Getting there: Take a TRA train from Taipei Main Station to Wai’ao train station. The ride takes roughly 2 hours and costs less than NT$120. The beach is a 10-minute walk from the station.
The tiny island of Cijin, just off the coast of Kaohsiung, might be better known for its delicious seafood, but it’s also home to one of the most beautiful black sand beaches in Taiwan.
Cijin Beach (旗津海水浴場) is a sprawling beach located a short stroll from Cijin’s bustling Old Street. There’s plenty of room where you can play in the sand, cool off in the water, join a beach volleyball game or simply kick back on the beach. You’ll also find several pop-up stores near the beachfront where you can buy anything from towels to snorkeling gear or ice cream. Just a heads up, the south of Taiwan is usually scorching hot during summer! So remember to pack a beach umbrella. Alternatively, rent one near the beachfront.
If you plan on spending an entire day in Cijin, don’t miss popping by the Old Fort and taking a selfie at Rainbow Church. At sunset, head to the best beach bar in town, Sunset Bar, where you can enjoy an ice-cold beer right on the beach!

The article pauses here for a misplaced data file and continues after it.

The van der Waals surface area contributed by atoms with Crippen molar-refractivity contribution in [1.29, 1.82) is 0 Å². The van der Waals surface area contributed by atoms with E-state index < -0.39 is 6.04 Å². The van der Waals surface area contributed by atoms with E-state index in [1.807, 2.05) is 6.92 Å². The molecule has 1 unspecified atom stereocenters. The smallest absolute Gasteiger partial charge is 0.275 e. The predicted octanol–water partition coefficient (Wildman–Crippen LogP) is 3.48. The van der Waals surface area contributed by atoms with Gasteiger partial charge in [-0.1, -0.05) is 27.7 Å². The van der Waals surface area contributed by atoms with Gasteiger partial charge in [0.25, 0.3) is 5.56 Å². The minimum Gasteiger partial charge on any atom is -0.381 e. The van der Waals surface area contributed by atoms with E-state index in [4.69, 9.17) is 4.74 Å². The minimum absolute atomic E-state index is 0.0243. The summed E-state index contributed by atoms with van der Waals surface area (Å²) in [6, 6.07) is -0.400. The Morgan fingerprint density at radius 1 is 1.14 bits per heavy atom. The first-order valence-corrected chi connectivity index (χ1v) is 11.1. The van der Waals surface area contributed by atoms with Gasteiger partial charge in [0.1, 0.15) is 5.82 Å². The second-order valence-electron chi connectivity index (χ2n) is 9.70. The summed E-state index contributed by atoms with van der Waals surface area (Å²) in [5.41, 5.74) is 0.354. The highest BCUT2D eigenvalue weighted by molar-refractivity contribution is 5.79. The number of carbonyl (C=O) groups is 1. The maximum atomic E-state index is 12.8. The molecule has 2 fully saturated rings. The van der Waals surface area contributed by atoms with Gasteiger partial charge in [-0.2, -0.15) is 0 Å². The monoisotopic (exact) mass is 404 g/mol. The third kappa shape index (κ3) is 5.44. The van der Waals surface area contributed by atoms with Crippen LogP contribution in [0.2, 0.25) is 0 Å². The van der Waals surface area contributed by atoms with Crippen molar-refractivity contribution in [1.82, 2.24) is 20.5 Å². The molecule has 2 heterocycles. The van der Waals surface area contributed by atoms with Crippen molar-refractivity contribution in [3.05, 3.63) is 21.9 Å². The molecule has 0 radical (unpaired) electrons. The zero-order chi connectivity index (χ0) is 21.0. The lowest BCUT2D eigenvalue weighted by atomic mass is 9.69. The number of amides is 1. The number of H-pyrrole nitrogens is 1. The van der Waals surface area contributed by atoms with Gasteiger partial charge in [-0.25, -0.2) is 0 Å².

Getting there: Take the ferry from Gushan Pier Ferry Terminal in Kaohsiung to access the island. The ride takes less than 10 minutes and costs roughly NT$40. Not sure how to get to Kaohsiung? Read my guide on getting from Taipei to Kaohsiung.
Xiaoliuqiu Island is absolutely littered with gorgeous beaches, and Zhongao Beach (中澳沙灘) right next to the Baisha Tourist Harbor is one of them.
Zhongao Beach is the biggest beach on Liuqiu Island and boasts a pristine stretch of soft white sand and crystal clear water. If you didn’t know this yet, Liuqui is also one of the few places in Taiwan where you can see green sea turtles up close. And every year, from May to October, parts of this beach have dedicated conservation zones so that these endangered animals can lay their eggs and hunt for forage freely here.